Turfgrasses aren’t your only option to beautify your front yard. You can use ground covers to cover up bare patches, choke out weeds, reduce soil erosion, and give your landscape more style.
What I love about ground covers is that they are usually easy to maintain. They create dense mats that look stunning.
One such example is liriope or lilyturf (aka monkey grass). Its lavender flower spikes will add elegance and beauty to any landscape.
Here’s more about it!
Starting as a half-an-inch wide clump of leaves, liriope can grow up to 1-2 feet tall and wide. It boasts calming lavender spikes that emerge from deep green, sometimes variegated, foliage.
Lilyturf flowers appear in summer and adorn your garden with purple, pink, or white shades. They are tiny, but their sheer number is enough to wow anyone.
But that’s not all this plant has to offer! Liriope flowers will give way to tiny black berries. They will survive all the way through winter, when they can be a great food source for birds.
Finally, lilyturf is evergreen, which means you’ll have a splash of color all year long.
Liriope Forms A Dense Mat
The flowers are already a win in my book, but that’s not the main reason why it’s perfect for lawns.
Liriope grows and spreads fast. It can get up to 1-2 feet tall and wide. Plant lilyturf seedlings a foot apart if you want them to cover up your ground quickly.
If you don’t mind waiting a bit longer, you can space the plants wider. It will take them about 2-3 years to turn into a dense mat when planted 15-18 inches apart – or 4 years if you space them 2 feet apart.
That’s not even the best part! You can divide your lilyturf plants every 3-4 years and get more plants. This will also allow you to keep it in check so that it doesn’t choke out your lawn and other plants.
That being said, it all depends on the variety you decide to grow. The two most popular ones are blue (Liriope muscari) and creeping lilyturf (Liriope spicata).
Muscaris form gorgeous mounds and are perfect groundcovers. Spicatas are a little more dangerous. They spread through rhizomes and can choke out your other plants if you’re not careful.
In fact, you can find L. spicata on the list of invasive plants in Tennessee and Georgia. (1)
Yet, each of these varieties has its purpose. If you want your liriope to stay in the lane and act as a border plant, choose a muscari.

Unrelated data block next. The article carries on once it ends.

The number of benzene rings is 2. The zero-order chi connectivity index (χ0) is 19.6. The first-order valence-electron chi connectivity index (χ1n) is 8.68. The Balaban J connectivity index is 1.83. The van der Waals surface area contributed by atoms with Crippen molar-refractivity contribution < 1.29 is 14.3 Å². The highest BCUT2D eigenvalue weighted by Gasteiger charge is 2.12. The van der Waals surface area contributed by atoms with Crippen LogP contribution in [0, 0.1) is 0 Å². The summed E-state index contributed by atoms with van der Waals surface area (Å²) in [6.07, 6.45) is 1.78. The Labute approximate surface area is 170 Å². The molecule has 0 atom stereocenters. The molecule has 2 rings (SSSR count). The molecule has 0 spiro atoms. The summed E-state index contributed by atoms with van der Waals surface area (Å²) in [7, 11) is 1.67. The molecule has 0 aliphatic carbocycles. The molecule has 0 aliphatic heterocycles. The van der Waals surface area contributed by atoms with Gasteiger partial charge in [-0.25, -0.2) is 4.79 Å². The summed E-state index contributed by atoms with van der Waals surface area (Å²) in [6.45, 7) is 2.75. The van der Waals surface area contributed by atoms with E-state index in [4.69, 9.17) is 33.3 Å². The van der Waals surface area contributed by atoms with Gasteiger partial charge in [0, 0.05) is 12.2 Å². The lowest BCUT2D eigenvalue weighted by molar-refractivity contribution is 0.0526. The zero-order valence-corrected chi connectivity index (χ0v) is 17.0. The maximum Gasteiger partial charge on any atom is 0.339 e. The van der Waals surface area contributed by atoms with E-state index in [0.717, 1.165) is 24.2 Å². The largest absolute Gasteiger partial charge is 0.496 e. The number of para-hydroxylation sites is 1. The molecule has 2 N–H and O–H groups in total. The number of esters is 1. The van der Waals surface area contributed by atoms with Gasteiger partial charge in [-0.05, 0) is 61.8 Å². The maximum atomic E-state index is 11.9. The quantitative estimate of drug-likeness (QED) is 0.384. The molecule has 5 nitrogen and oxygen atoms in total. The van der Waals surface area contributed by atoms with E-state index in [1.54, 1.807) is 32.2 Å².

And if you want to cover up bare patches fast, go for a spicata. Make sure to contain it within a certain zone, though, so that it doesn’t invade your entire garden.
The good news is that it spreads less aggressively in full shade, so you can add it to a shady location without any fear.
That’s the beauty of liriope; it flourishes in a wide range of lighting, from full sun to shade!
Other Reasons For Planting Lilyturf
Although it’s native to Japan, not America, monkey grass has a lot to offer to our US landscape.
It is an evergreen perennial that needs very little maintenance. It doesn’t mind salty soils, heat or drought, and flourishes on neglect. Liriope will save you a few bucks on your water bill because it doesn’t need frequent irrigation.
And the best part about it is that it can survive in most soil conditions, as long as they are well-drained. If you want them to thrive, throw some compost in as a bonus.
I already mentioned that monkey grass can flourish in both sun and shade. Of course, it will exhibit the most gorgeous blossoms in sunnier locations. In full shade, it may become elongated and flower less profoundly.
Another thing about liriope is that it attracts all sorts of pollinators, unlike turf grasses. And you don’t have to worry if your pets take a bite out of this plant. It isn’t toxic and you’ll barely notice a few flowers missing.
You will have to prune them at least once per year. Remove the old foliage in late winter so that it can rise in its full glory come spring.
The good news is that you don’t need your pruners. Take your lawn mower, set it to the highest level, and cut back your lilyturf down to 3 inches.
What I love about monkey grass is that deer and rabbits will steer away from it like crazy. The thing I don’t like is that it is a delicious meal to snails and slugs. Be ready for these infestations and deal with them quickly.
Also, I mentioned that liriope is drought-tolerant. That means it doesn’t do well when overwatered. Avoid using sprinklers and overhead watering because that can lead to mildew and other fungal infections.
This is great news for everyone in drier climates. Yet, if you live in a region with heavy rains, your liriope may catch anthracnose – a vicious disease that browns and kills the leaves.
Finally, liriope doesn’t tolerate heavy foot traffic that well.
1. Liriope spicata (n.d.). North Carolina Extension Gardener Plant Toolbox.